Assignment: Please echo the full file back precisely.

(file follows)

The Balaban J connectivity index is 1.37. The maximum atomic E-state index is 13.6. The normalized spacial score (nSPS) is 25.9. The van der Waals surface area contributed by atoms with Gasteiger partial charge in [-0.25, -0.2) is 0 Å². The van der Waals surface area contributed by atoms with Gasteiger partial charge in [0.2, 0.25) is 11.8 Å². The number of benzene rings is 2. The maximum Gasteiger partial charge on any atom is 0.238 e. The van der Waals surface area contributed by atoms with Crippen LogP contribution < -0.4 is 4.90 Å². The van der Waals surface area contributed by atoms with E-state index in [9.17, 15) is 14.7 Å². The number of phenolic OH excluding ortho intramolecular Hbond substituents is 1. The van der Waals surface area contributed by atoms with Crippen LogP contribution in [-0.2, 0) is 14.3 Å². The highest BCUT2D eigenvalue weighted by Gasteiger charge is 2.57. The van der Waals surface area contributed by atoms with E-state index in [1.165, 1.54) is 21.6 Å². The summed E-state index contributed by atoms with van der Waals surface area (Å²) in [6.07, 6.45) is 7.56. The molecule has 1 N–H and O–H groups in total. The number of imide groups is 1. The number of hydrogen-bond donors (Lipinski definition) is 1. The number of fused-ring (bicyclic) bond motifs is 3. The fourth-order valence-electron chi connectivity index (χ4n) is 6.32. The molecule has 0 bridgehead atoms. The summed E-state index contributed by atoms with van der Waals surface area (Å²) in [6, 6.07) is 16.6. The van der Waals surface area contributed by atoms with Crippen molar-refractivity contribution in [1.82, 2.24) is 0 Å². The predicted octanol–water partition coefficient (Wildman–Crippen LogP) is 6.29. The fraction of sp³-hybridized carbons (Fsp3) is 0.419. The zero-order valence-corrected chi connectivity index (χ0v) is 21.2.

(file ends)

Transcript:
The Balaban J connectivity index is 1.37. The maximum atomic E-state index is 13.6. The normalized spacial score (nSPS) is 25.9. The van der Waals surface area contributed by atoms with Gasteiger partial charge in [-0.25, -0.2) is 0 Å². The van der Waals surface area contributed by atoms with Gasteiger partial charge in [0.2, 0.25) is 11.8 Å². The number of benzene rings is 2. The maximum Gasteiger partial charge on any atom is 0.238 e. The van der Waals surface area contributed by atoms with Crippen LogP contribution < -0.4 is 4.90 Å². The van der Waals surface area contributed by atoms with E-state index in [9.17, 15) is 14.7 Å². The number of phenolic OH excluding ortho intramolecular Hbond substituents is 1. The van der Waals surface area contributed by atoms with Crippen LogP contribution in [-0.2, 0) is 14.3 Å². The highest BCUT2D eigenvalue weighted by Gasteiger charge is 2.57. The van der Waals surface area contributed by atoms with E-state index in [1.165, 1.54) is 21.6 Å². The summed E-state index contributed by atoms with van der Waals surface area (Å²) in [6.07, 6.45) is 7.56. The molecule has 1 N–H and O–H groups in total. The number of imide groups is 1. The number of hydrogen-bond donors (Lipinski definition) is 1. The number of fused-ring (bicyclic) bond motifs is 3. The fourth-order valence-electron chi connectivity index (χ4n) is 6.32. The molecule has 0 bridgehead atoms. The summed E-state index contributed by atoms with van der Waals surface area (Å²) in [6, 6.07) is 16.6. The van der Waals surface area contributed by atoms with Crippen molar-refractivity contribution in [1.82, 2.24) is 0 Å². The predicted octanol–water partition coefficient (Wildman–Crippen LogP) is 6.29. The fraction of sp³-hybridized carbons (Fsp3) is 0.419. The zero-order valence-corrected chi connectivity index (χ0v) is 21.2.